One day, I heard later, some sadhak, a so-called medical man, made some critical remarks on the Soup in front of the Mother, saying it had no food value at all, being left to boil for hours. The Mother, seemingly surprised, made a soft remark, “Do you think so?” Perhaps that was enough indication that the time had come to stop the Soup, and not long after the day came.

The Mother was indisposed due to over-exertion in visiting various departments of workmen, who were celebrating the Ayudha Puja. The Soup was stopped automatically and along with it the morning Pranam. It was 19th October, 1931; one whole month She was indoors. Just a few days before the 24th November Darshan, She was able to come down for the morning Pranam, in the hall below in the Meditation House. The spiritual record of it is there in Her diary, on the last page of Her Prières et Méditations, dated the 24th November 1931.

To return to the Soup ceremony, which was so mystical and profound. One night the Mother looked smilingly at me and held my eyes while giving the soup cup in my hand. Later that night Nolinida communicated Her message to me that She had seen a star at the centre of my heart emanating four rays, which had something to do with the four powers of the Mother. The same thing was repeated the next day. Nolinida called me and told it to me again adding that the Mother had said I should be careful. “Careful about what?” I asked him. He said the Mother had meant that I should be careful in my daily movements, so as not to disturb something that was growing in me.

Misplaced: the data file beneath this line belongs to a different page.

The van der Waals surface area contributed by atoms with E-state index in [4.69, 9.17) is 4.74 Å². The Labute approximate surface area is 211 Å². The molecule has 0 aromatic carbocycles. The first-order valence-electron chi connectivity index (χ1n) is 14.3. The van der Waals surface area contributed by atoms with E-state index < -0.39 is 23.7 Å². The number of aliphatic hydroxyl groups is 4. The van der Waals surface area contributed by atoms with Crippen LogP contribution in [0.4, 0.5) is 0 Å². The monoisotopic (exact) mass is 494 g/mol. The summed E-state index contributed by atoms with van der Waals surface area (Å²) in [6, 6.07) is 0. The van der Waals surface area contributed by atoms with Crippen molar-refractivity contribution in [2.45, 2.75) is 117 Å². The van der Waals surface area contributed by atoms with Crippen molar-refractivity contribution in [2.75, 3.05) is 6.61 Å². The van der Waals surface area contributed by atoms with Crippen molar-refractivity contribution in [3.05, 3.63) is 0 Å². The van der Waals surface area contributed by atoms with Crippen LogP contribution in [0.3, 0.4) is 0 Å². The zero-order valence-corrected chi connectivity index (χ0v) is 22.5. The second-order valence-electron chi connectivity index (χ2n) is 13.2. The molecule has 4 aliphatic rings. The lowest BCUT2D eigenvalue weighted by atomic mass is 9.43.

During those days, generally in the afternoons, I would go for a long walk with some of my elderly friends, whom I had known before and who were now for me very respectable and advanced yogis, specially since I was a novice newly arrived. However, their conduct fully justified the caustic remarks made by my friend on my first day in the Ashram. The whole walking hour was devoted to gossip about everything under the sun, and in the most ordinary way. New lamb that I was, I swallowed everything with relish and argued with myself when the conscience pricked, saying that it was the spiritually enlightened way of seeing things. Within a week’s time I began to feel dull when I approached the Mother at Pranam time or at Soup. I felt quite empty. I then realised the meaning of the Mother’s message to me, ‘to be careful’!